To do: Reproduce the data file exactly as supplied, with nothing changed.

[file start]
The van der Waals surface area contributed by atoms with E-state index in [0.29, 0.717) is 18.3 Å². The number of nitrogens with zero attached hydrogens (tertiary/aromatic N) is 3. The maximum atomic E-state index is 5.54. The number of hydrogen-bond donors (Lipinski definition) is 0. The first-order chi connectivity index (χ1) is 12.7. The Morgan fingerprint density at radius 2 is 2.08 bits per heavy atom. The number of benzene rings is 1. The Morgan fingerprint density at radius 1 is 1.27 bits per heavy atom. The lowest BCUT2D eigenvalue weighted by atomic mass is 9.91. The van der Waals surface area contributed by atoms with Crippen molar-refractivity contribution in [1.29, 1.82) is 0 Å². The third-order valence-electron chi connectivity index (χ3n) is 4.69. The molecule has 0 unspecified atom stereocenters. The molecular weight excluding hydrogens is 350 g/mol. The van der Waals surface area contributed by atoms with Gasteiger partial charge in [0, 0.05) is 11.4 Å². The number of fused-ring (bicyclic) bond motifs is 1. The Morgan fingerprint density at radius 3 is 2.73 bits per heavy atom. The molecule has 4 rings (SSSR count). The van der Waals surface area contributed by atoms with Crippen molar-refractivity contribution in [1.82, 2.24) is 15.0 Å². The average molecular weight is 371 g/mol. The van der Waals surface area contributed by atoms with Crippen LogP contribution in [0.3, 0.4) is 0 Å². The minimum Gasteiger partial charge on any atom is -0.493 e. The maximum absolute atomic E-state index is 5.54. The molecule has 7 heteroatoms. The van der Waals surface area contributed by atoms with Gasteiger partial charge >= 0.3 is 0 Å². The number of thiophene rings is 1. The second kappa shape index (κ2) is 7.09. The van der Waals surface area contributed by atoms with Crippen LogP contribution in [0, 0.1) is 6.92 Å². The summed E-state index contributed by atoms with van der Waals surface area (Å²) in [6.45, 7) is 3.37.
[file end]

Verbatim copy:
The van der Waals surface area contributed by atoms with E-state index in [0.29, 0.717) is 18.3 Å². The number of nitrogens with zero attached hydrogens (tertiary/aromatic N) is 3. The maximum atomic E-state index is 5.54. The number of hydrogen-bond donors (Lipinski definition) is 0. The first-order chi connectivity index (χ1) is 12.7. The Morgan fingerprint density at radius 2 is 2.08 bits per heavy atom. The number of benzene rings is 1. The Morgan fingerprint density at radius 1 is 1.27 bits per heavy atom. The lowest BCUT2D eigenvalue weighted by atomic mass is 9.91. The van der Waals surface area contributed by atoms with Crippen molar-refractivity contribution in [1.29, 1.82) is 0 Å². The third-order valence-electron chi connectivity index (χ3n) is 4.69. The molecule has 0 unspecified atom stereocenters. The molecular weight excluding hydrogens is 350 g/mol. The van der Waals surface area contributed by atoms with Gasteiger partial charge in [0, 0.05) is 11.4 Å². The number of fused-ring (bicyclic) bond motifs is 1. The Morgan fingerprint density at radius 3 is 2.73 bits per heavy atom. The molecule has 4 rings (SSSR count). The van der Waals surface area contributed by atoms with Crippen molar-refractivity contribution in [1.82, 2.24) is 15.0 Å². The average molecular weight is 371 g/mol. The van der Waals surface area contributed by atoms with Crippen LogP contribution in [0.3, 0.4) is 0 Å². The minimum Gasteiger partial charge on any atom is -0.493 e. The maximum absolute atomic E-state index is 5.54. The molecule has 7 heteroatoms. The van der Waals surface area contributed by atoms with Gasteiger partial charge >= 0.3 is 0 Å². The number of thiophene rings is 1. The second kappa shape index (κ2) is 7.09. The van der Waals surface area contributed by atoms with Crippen LogP contribution in [0, 0.1) is 6.92 Å². The summed E-state index contributed by atoms with van der Waals surface area (Å²) in [6.45, 7) is 3.37.